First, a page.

EDITORIAL The volume presents a selection of contributions mostly from the fourteenth annual conference in commemoration of Prof Marco Biagi on Wellbeing at and through Work held in Modena (Italy) on 17-18 March 2016. The papers cover a number of countries and a wide range of issues in relation to quality of work and employee well-being including discrimination, harassment, disability, and work-life balance addressing them in an interdisciplinary perspective. Moreover, a number of regulatory approaches ranging from legislative interventions to voluntary measures are analysed in an attempt to cast light on the problem of well-being at work. Certain legal problems of discrimination are highlighted by Wendy Greene with respect to the USA. In particular, her legal analysis is concentrated on the questionable interpretation by the courts of Title VII of the 1964 Civil Rights Act aiming to protect employees from any form of discrimination on the basis of race, colour, sex and religion. The focus of the paper is on “misperception discrimination” by which employees suffer discrimination based on false assumptions about their ethnic or national origin. The author draws attention to the evident discrepancies and sometimes paradoxes deriving from the courts’ interpretation which may be potentially harmful for employees. In a similar vein Elena Gerasimova considers the role of the national courts in shaping anti-discriminatory policies and business culture in Russia. She focuses her analysis on the impact of a landmark court ruling, Konstantin Markin vs Russia, which demonstrates highly controversial aspects and attitudes to this problem as well as the general weakness of international law in the face of national sovereignty and the primacy of national legislation. Also in relation to Russia, Nikita Lyutov investigates the problems of discrimination legislation with particular reference to age and disability discrimination, and its compliance with the international labour standards. While highlighting a significant gap in the legislation and case law and the reasons for this lack of provisions, the author outlines some constructive ways to harmonise domestic law with international standards. A further dimension of well-being concerning harassment at work is addressed by another Russian scholar, Elena Sychenko, who provides a comparative analysis of the regulatory approaches to this problem in France and Italy. By highlighting the lack of attention to this matter in Russia, the author argues that this problem is not sufficiently taken into consideration even in the European countries with a sounder anti-discrimination legislative framework. Another crucial aspect of worker well-being linked to the conciliation of work and family life is at the centre of Trina Jones’s analysis exploring the effects of work-life balance policies on low-wage workers in the US. The author argues that for a number of reasons these workers have limited access to such benefits compared to their higher-wage counterparts. In this regard the author provides some interesting insights into a complex question concerning advantages and disadvantages of these policies, advocating the extension of these benefits to low-wage workers. Maddalena Cannito reflects on the use of parental leave as a means to improve employee well-being and the prospects for its more effective implementation in Italy. The author argues that legislative measures alone are likely to be insufficient and should be supported by a range of measures aimed to encourage fathers to take parental leave. Even though the research is limited to the Piedmont region, it provides useful insights into the general situation at national level in relation to parental leave, in particular paternity leave, in Italy. The legal aspects of the regulation of part-time work as a way to allow better conciliation of work and family needs are examined by Carla Spinelli in light of recent Italian labour law reforms aimed at the rationalisation and simplification of the regulation of non-standard employment contracts. Again with regard to non-standard forms of employment, in particular digital work, Marco Tufo provides a detailed assessment of the approaches towards its legal regulation at national and international level, highlighting the advantages and disadvantages of these new forms of employment and their possible impact on employee well-being. Marius Olivier and Avinash Govindjee consider the relation between disabilities and worker well-being by examining different strategies for the return to work of people with disabilities, with a focus on emerging countries such as South Africa and Malaysia. By providing a critical overview of the existing international provisions in this regard and its implementation at national level, they draw attention to the need for in-depth research into the proper adaption of these measures and best practices implemented in the developed countries to the particular institutional contexts of countries emerging on the global scene. The paper by Ubaldo Macchitella and Giorgio Gallizioli shows how the approaches to well-being at work may be creative and not necessarily limited to statutory provisions. In particular the authors reflect on innovative measures adopted by the European Commission for its employees within the programme Fit@work aiming to encourage a healthy lifestyle and to create a healthy work environment by promoting active participation in sport. Other examples of creative approaches to well-being at work, achieved by means of partnerships between private and public welfare institutions, are outlined in the paper by Daniela Oliva and Giorgio Risso examining two care services projects successfully implemented in Turin and Bologna. Their research brings to mind some of the experimental programmes promoted by Marco Biagi in Modena and Milan, aimed at improving the working conditions of care workers, against the backdrop of demographic changes in society with increasing numbers of individuals in the older age cohorts in need of care services in the home. Also in this instance, it is evident that Marco Biagi’s research work was both innovative and far-sighted. Finally an interesting econometric analysis of the link between mental health, well-being and unemployment is proposed by Tindara Addabbo, Fabrizio Starace and Elena Sarti in relation to Modena (Italy). The study provides a breakdown on the basis of sex, age and education considering also the effects of the economic crisis and the series of major earthquakes which took place in Modena (Italy) in May 2011. Several of the contributions in this volume adopt a wide-ranging international and comparative perspective while others focus on more specific regional experiences, but it is evident that a common set of problems in relation to employee well-being can be identified in various countries and at different levels. One important indication that emerges from the case studies is that many problems can be solved not just through legislation, but also by means of original and creative solutions and practices that need to be properly analysed by researchers and promoted by policy-makers. William Bromwich Olga Rymkevich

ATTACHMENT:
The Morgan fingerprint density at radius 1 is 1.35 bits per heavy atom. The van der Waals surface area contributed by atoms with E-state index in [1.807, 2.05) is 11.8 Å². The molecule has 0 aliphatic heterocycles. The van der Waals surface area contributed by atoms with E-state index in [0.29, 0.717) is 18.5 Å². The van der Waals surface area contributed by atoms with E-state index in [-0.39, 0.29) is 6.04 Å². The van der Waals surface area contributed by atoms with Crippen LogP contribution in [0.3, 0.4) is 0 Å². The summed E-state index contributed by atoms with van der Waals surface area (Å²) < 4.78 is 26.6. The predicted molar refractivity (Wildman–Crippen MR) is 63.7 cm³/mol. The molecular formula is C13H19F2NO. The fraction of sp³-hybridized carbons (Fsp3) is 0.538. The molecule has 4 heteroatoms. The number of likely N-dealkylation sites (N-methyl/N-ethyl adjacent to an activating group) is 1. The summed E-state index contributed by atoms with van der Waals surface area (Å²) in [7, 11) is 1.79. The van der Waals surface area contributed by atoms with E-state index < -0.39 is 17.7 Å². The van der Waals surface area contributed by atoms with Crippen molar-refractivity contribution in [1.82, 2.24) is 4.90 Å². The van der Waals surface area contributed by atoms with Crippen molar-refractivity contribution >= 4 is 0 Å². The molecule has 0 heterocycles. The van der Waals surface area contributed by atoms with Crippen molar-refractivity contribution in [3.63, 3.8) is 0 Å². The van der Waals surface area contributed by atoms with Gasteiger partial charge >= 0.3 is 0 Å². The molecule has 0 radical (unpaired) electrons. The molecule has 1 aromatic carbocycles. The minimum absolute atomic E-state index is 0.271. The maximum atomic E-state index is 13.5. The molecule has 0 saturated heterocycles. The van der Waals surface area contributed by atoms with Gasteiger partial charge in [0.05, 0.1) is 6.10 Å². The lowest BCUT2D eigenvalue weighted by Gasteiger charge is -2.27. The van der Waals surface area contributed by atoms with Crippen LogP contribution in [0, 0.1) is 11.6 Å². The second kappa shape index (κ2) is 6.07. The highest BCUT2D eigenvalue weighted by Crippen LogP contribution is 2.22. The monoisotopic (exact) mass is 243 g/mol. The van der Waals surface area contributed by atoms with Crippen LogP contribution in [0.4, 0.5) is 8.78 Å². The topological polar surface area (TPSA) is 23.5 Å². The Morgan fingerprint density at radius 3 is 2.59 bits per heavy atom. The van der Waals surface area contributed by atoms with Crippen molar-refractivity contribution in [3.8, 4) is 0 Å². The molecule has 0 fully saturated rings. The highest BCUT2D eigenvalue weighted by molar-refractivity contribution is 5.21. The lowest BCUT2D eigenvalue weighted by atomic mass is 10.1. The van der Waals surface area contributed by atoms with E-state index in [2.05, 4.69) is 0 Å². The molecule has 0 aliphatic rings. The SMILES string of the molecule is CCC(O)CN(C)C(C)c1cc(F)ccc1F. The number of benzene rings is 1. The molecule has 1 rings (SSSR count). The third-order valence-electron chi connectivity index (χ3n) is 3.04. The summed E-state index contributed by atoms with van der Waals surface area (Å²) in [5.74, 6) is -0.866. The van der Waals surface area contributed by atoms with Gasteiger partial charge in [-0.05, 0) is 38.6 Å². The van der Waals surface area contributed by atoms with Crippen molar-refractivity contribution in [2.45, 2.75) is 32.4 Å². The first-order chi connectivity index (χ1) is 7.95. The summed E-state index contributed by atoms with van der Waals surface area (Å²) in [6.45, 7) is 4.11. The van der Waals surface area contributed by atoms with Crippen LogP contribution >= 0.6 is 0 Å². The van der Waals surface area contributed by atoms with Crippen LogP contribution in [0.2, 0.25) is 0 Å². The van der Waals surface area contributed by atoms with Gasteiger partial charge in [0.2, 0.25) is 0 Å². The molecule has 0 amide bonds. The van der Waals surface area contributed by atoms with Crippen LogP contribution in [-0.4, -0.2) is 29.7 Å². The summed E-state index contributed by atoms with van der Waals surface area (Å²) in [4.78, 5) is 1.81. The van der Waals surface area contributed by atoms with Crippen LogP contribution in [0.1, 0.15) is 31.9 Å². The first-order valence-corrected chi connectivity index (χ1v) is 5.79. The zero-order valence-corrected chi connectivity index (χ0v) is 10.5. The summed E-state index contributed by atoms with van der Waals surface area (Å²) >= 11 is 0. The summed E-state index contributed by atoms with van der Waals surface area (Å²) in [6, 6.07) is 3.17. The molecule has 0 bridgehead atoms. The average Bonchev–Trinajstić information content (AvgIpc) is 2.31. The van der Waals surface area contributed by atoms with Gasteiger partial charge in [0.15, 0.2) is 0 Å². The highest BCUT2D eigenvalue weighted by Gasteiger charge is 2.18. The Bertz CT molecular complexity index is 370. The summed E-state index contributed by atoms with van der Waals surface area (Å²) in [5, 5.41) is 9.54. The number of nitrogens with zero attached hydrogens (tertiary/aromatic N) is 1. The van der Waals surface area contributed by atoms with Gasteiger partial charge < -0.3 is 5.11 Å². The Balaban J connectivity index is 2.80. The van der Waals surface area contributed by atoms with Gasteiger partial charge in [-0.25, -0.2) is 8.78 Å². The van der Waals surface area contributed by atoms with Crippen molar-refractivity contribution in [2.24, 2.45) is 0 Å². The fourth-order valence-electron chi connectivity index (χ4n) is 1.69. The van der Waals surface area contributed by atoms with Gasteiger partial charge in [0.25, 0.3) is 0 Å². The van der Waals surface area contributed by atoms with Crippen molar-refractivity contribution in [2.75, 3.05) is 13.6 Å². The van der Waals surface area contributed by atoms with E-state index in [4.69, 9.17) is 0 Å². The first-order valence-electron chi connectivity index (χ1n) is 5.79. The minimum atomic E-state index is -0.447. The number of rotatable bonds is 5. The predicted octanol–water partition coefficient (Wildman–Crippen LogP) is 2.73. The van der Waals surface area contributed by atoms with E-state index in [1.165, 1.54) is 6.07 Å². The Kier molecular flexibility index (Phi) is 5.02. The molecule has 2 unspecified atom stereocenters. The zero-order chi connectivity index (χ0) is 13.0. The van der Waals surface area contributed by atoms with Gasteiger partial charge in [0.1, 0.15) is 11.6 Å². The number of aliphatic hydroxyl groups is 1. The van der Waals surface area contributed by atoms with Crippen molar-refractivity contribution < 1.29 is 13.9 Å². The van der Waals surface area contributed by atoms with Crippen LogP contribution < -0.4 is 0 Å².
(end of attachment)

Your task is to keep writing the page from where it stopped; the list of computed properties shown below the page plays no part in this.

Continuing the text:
Improving Workplace Quality: New Perspectives and Challenges for Worker Well-Being / Bromwich, William John; Rymkevitch, Olga. - (2017), pp. 1-260.
|Data di pubblicazione:||2017|
|Titolo:||Improving Workplace Quality: New Perspectives and Challenges for Worker Well-Being|
|Autore/i:||Bromwich, William John; Rymkevitch, Olga|
|Serie:||BULLETIN OF COMPARATIVE LABOUR RELATIONS|
|Nazione editore:||PAESI BASSI|
|Citazione:||Improving Workplace Quality: New Perspectives and Challenges for Worker Well-Being / Bromwich, William John; Rymkevitch, Olga. - (2017), pp. 1-260.|
File in questo prodotto:
|Table of Contents and Editorial FINAL 12-01-2017.doc||Table of Contents and Editorial||Pre-print dell'autore (bozza pre referaggio)||Open Access Visualizza/Apri|
I documenti presenti in Iris Unimore sono rilasciati con licenza Creative Commons Attribuzione - Non commerciale - Non opere derivate 3.0 Italia, salvo diversa indicazione.
In caso di violazione di copyright, contattare Supporto Iris